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NY TImes food section - what's happened?

Is it just me, or has the weekly food section gone downhill? I used to find tons of interesting articles and recipes there and lately all I'm seeing is restaurant reviews and chef gossip. Totally boring and useless, frankly. Am I the only one who feels this way?

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  1. I haven't seen as many interesting articles lately, but I'm thinking this is probably because it's summer, people have been on vacation, and so on.

    I'm really enjoying Frank Bruni's blog, though.

    1. There's a lot more travel/lifestyle crap that has creeped into it, and like every other publication or show where that has happened, the quality declines. I assume consultants have been pushing this phenomenon for some time now, as it is pervasive in everything that appeals to upper middle class/lower upper class folk. The trend is to emphasize appeals to people's dreams and aspirations over providing hard information. It sucks. (Btw, the reason things like America's Test Kitchen work for so many other folks is because those things are the counter-reaction to this baleful trend.)

      1. I think you are all right. I hadn't put my finger on why I no longer care if I miss a Dining section, but there it is. I have a particular interest in the Greenmarket, so I'm glad to see the occasional article about it, but the recipes aren't all that interesting and articles about chefs, well, not so fascinating either.

        1. too much celebrity chef stuff and too much fine writing - too little focus on delicious food accessible to cooks - the improvement in the wine column was buried by all this boring stuff. When I remember how the paper used to open up new cuisines, introduce a new cook cooking unfamiliar food practically every week, Im sad. There's a jaded seen it all attitude that pervades it. Delicious food is always exciting

          1. I agree...the focus seems more on lifestyle and personalities rather than food. This is the same change that Gourmet magazine made back in 1999 in an effort to appeal to a younger audience. The magazine is now a pale imitation of what it used to be...filled with chef profiles and less than half the recipes and articles on cooking that it once had. I hope that the NY Times staff has simply been on vacation...not following this unfortunate trend.

            1. A large factor in the demise of traditional rest. print reviews are community/peer review websites like CH, Yelp, etc.

              The NYT, regardless of its resources, can't compete in volume and timeliness of tens of thousands of reviewers spread out everywhere. I'm not saying web reviews are a bad thing (I think opposite), but if you were running a business, would you go head-to-head with a 8,000 lb. gorilla or change your model?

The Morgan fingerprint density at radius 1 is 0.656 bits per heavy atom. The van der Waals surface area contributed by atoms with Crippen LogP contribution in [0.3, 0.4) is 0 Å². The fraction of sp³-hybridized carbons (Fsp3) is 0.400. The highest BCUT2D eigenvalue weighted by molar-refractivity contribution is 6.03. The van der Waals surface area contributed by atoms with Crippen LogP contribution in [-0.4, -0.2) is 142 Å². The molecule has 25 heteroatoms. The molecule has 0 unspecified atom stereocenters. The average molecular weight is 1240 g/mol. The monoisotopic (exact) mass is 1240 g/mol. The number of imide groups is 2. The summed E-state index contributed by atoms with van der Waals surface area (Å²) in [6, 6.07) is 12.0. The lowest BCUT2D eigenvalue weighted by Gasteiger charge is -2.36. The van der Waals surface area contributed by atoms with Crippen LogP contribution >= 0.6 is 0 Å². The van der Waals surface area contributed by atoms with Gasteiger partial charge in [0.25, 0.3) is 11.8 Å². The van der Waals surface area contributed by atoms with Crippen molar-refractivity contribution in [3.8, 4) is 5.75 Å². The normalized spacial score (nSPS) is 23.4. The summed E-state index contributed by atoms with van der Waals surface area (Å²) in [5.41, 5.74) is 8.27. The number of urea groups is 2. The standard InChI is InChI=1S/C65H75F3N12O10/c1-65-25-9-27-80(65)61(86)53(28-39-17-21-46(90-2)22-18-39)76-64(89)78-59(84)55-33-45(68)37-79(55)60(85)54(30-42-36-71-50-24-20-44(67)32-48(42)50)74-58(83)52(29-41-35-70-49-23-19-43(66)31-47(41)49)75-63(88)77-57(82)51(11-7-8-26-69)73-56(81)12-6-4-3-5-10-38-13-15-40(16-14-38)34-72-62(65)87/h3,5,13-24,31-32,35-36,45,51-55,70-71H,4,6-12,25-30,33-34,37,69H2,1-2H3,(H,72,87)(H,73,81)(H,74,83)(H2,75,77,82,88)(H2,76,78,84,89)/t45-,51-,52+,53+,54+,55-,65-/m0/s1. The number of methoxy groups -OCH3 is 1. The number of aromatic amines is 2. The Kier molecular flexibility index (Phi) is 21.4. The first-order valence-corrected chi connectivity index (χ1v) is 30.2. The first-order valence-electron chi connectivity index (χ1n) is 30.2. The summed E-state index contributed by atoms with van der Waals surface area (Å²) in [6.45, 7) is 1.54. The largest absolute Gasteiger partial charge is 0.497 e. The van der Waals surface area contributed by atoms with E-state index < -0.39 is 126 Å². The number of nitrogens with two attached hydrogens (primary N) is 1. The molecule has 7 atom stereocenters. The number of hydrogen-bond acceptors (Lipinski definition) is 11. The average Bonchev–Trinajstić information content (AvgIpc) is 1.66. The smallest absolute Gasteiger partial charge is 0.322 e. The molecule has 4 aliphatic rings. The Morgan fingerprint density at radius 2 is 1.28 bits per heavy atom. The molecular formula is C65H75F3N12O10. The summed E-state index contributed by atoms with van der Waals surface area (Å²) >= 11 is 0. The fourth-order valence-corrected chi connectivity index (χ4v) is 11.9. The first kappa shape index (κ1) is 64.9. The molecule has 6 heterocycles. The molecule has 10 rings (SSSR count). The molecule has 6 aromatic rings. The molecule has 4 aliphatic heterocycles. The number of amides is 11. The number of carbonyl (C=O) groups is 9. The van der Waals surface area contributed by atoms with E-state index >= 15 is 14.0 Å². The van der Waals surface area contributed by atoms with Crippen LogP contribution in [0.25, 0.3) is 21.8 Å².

I'm not defending more lifestyle coverage in print but I can see how focusing on it brings some expertise of information that casual (web) reviewers replicate easily.

              6 Replies
              1. re: ML8000

                Ok, fine. I can accept that this is part of food writing. But the fact that reviews of restaurants and new chefs (or old chefs) do not, in my opinion, a food section make. And I guess I just don't have the patience to wade through or follow blogs of any sort. I want a good, meaty column about food that contains information and recipes. I am willing to wait out the season a bit, just in case they really have all been on vacation over the summer. But to be honest, that trend began quite a while ago, so I'm not optimistic.

                Which newspaper still has a great food section?

                1. re: Nyleve

                  For that matter, how many people eagerly open their NYT sunday magazine to see the food column any more? It too seems to have degenerated into lifestyle/fine writing mode

                  1. re: jen kalb

                    That section is completely AWOL so far as I am concerned.

                    The fact is that there is little that this former daily NY Times reader finds essential to read any more. I read it when I find it congenial to do so, but the paper is a shadow of its former self, and the food section in particular is a shadow of a shadow.

                    1. re: jen kalb

                      when molly o'neil was doing it.

                      1. re: jen kalb

                        It used to be my treat to read it after all the serious news. Now, I just glance at it and find most of the topics irrelevant and/or uninteresting. I haven't cut out a recipe from there in quite a while.

                        1. re: jen kalb

                          I greatly enjoy the weekly Dining section and look forward to reading it. But I was turned off to the Sunday Magazine food column when Amanda Hesser started weaving her personal life into the columns. Really--who cares about her or her boyfriend or what he likes or doesn't like? It was so cloying and annoying. It's all about the food, stupid. I do miss R.W. Apple's column though. To read about his travels and the food he ate on his trips makes me want to pack my bags, pick any spot on a map, and just go there and eat!

                    2. Well, it looks like the Times has a new dining section editor: http://eater.com/archives/2006/09/bre...

                      Perhaps Pete Wells will change the section's direction a bit?

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                      1 Reply
                      1. re: Krista G

                        Guess the NYT is going bloggy on food given Wells' "love of food blogs". Their general website has started to use a lot of video on demand. Not saying this is good or bad but I can see them trying to stay "relevant" for the next generation and they're following the money.